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"This is the United States of Native America at its best! Owings brilliantly weaves together the grassroots narratives and heart-felt stories that she gathered in her travels throughout Indian Country. The result is a stunning and eye-opening book, written in page-turning prose, that reveals the emotions, pains, and humor of Native Americans. Whether you know nothing about Indians or just want to know more, you need to read this book!"
— Donald L. Fixico (Shawnee, Sac & Fox, Muscogee Creek, and Seminole)
"Alison Owings is a brilliant listener. Otherwise she wouldn't have been able to interview so many native people and have them talk about their lives, their dreams, their accomplishments with such intimacy."
— Jake Page
"Vital voices from Indigenous peoples have long been shrouded, interpreted, misinterpreted, or just plain ignored. Owings's humanity and journalistic instincts lead us where few non-Natives have ventured. Truly a must read."
— Jackie Old Coyote (Apsaalooke)
"I loved Indian Voices. And it was great fun to read because it is about real people in contemporary times."
— Jacqueline Johnson-Pata (Tlingit)
"Owings assembles interviews with Native Americans from across the nation that achieve a remarkable level of intimacy. Her descriptions are rich in detail, her stories and statistics captivating. This engrossing, affecting book should be mandatory reading in American history classes.."
— Publishers Weekly (starred review)
"Alison Owings does an outstanding job of just what this book promises to address in the title, Listening to Native Americans. Owings is
a recognized journalist, and her work as an oral historian observing, listening, and sometimes participating in day-to-day American Indian life makes this book a welcome and must-read addition to the small number of books that focus on contemporary American Indians."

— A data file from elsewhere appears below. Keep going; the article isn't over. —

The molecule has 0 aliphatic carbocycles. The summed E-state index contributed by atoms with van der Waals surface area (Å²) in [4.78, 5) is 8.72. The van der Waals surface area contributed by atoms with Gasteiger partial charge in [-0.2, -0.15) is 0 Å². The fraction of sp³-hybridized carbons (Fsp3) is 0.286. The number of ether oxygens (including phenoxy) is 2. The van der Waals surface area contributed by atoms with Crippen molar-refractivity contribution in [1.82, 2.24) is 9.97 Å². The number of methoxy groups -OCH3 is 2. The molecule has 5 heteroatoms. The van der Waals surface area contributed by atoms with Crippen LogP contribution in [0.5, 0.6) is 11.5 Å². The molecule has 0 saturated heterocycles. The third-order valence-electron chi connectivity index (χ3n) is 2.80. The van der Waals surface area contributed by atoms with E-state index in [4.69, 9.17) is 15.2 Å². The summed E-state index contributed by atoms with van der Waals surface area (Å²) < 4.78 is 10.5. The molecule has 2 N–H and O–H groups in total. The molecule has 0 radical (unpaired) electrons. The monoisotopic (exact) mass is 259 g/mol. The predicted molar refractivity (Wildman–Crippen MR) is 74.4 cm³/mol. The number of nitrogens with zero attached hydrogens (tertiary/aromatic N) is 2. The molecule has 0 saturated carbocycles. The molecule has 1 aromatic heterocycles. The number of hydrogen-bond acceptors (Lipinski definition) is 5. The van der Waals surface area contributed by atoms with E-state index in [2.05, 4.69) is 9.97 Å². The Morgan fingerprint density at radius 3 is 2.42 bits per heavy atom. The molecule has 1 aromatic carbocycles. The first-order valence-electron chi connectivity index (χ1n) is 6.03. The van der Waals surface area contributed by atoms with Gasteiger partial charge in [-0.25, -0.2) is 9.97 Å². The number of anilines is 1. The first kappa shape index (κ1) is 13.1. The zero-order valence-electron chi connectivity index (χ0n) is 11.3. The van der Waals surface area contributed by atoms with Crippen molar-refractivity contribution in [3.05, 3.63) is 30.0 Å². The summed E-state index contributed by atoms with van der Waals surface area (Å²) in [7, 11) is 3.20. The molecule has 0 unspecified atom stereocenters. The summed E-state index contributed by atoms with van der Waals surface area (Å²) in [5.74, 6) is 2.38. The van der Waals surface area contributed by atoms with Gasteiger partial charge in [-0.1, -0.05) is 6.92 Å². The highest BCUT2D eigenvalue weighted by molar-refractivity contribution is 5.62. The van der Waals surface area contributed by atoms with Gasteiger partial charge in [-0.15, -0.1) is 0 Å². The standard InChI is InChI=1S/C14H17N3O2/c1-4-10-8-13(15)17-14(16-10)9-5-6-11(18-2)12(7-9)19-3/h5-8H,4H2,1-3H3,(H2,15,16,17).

— American Indian Quarterly
"An important (and entertaining!) new book on Native Americans that lets the real experts do the talking."
— Indian Country Today
"Occasionally startling, often humorous, and always thought-provoking. A captivating book about contemporary Native American life."
— San Jose Mercury News
"Owings' writing can be summed up in one word: entralling. Her vivid prose brings the scenes and stories to life in detail."
— Bismark Tribune
"This is a model of what a good oral history book should be. Owings tells our stories honestly, eloquently and without her own baggage, and our people’s stories don’t pull many punches either. Survivance shines through in every chapter."
— John D. Berry
"Owings is a good writer and an even better listener. She manages to present the stories told by real-life Natives/Indians/Tribal People with attention to detail and as accurately as a person outside the culture probably could. She brings her own perspective to the stories and although these asides may make many Natives/Indians smile in all-too familiar recognition of encounters with non-Natives, they also help to illustrate the uniqueness of Native/Tribal culture. This book is an excellent addition to the ongoing conversation between Natives and non-Natives and it also enhances mutual understanding among the Peoples of this country."
— Native Peoples Law Caucus Newsletter
"Owings' chronicle is enlightening for all who wish to understand 'Where is Native America now?'"
"Many years of interviews and research have resulted in this book, an impressive sampling of contemporary lives of Native Americans. Focusing on 23 individuals from an almost equal number of tribal backgrounds, Owings is an engaging and skillful interepreter of each life story. Their stories are powerful and enlightening; their intimate nature probably has as much to do with the generosity of the people who participated in the project as with Owing's formidable skills as a researcher, interviewer, and writer. Highly recommended."
"A rich collection that is poignant, funny, heartbreaking, and very real. The vast diversity in Native America is evident. The book is engaging and thoughtfully conceived and effectively communicates Owings’s central thesis—that Native Americans are alive, well, and thriving and have much to teach and share with the rest of us. Recommended for all readers of nonfiction, and highly recommended for anyone living in or near Native communities."
— Library Journal